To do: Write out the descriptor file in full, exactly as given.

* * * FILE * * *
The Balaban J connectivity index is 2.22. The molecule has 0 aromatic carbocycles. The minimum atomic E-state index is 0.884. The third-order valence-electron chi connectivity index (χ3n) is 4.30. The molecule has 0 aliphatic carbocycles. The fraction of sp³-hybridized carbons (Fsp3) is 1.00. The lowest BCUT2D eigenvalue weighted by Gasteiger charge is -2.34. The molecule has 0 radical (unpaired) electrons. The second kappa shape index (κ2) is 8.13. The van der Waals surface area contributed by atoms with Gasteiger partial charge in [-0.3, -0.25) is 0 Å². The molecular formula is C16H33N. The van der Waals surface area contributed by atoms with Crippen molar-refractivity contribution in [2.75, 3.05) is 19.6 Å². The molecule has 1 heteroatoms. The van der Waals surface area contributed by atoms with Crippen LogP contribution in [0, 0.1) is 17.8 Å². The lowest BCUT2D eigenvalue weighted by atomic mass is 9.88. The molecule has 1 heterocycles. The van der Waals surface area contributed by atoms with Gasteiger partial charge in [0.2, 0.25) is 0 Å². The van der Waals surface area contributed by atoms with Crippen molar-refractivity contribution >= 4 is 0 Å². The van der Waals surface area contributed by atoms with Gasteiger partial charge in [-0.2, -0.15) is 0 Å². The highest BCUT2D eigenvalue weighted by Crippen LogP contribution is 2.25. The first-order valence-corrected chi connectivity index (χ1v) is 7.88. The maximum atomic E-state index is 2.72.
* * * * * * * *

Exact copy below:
The Balaban J connectivity index is 2.22. The molecule has 0 aromatic carbocycles. The minimum atomic E-state index is 0.884. The third-order valence-electron chi connectivity index (χ3n) is 4.30. The molecule has 0 aliphatic carbocycles. The fraction of sp³-hybridized carbons (Fsp3) is 1.00. The lowest BCUT2D eigenvalue weighted by Gasteiger charge is -2.34. The molecule has 0 radical (unpaired) electrons. The second kappa shape index (κ2) is 8.13. The van der Waals surface area contributed by atoms with Gasteiger partial charge in [-0.3, -0.25) is 0 Å². The molecular formula is C16H33N. The van der Waals surface area contributed by atoms with Crippen molar-refractivity contribution in [2.75, 3.05) is 19.6 Å². The molecule has 1 heteroatoms. The van der Waals surface area contributed by atoms with Crippen LogP contribution in [0, 0.1) is 17.8 Å². The lowest BCUT2D eigenvalue weighted by atomic mass is 9.88. The molecule has 1 heterocycles. The van der Waals surface area contributed by atoms with Gasteiger partial charge in [0.2, 0.25) is 0 Å². The van der Waals surface area contributed by atoms with Crippen molar-refractivity contribution >= 4 is 0 Å². The van der Waals surface area contributed by atoms with Gasteiger partial charge in [-0.2, -0.15) is 0 Å². The highest BCUT2D eigenvalue weighted by Crippen LogP contribution is 2.25. The first-order valence-corrected chi connectivity index (χ1v) is 7.88. The maximum atomic E-state index is 2.72.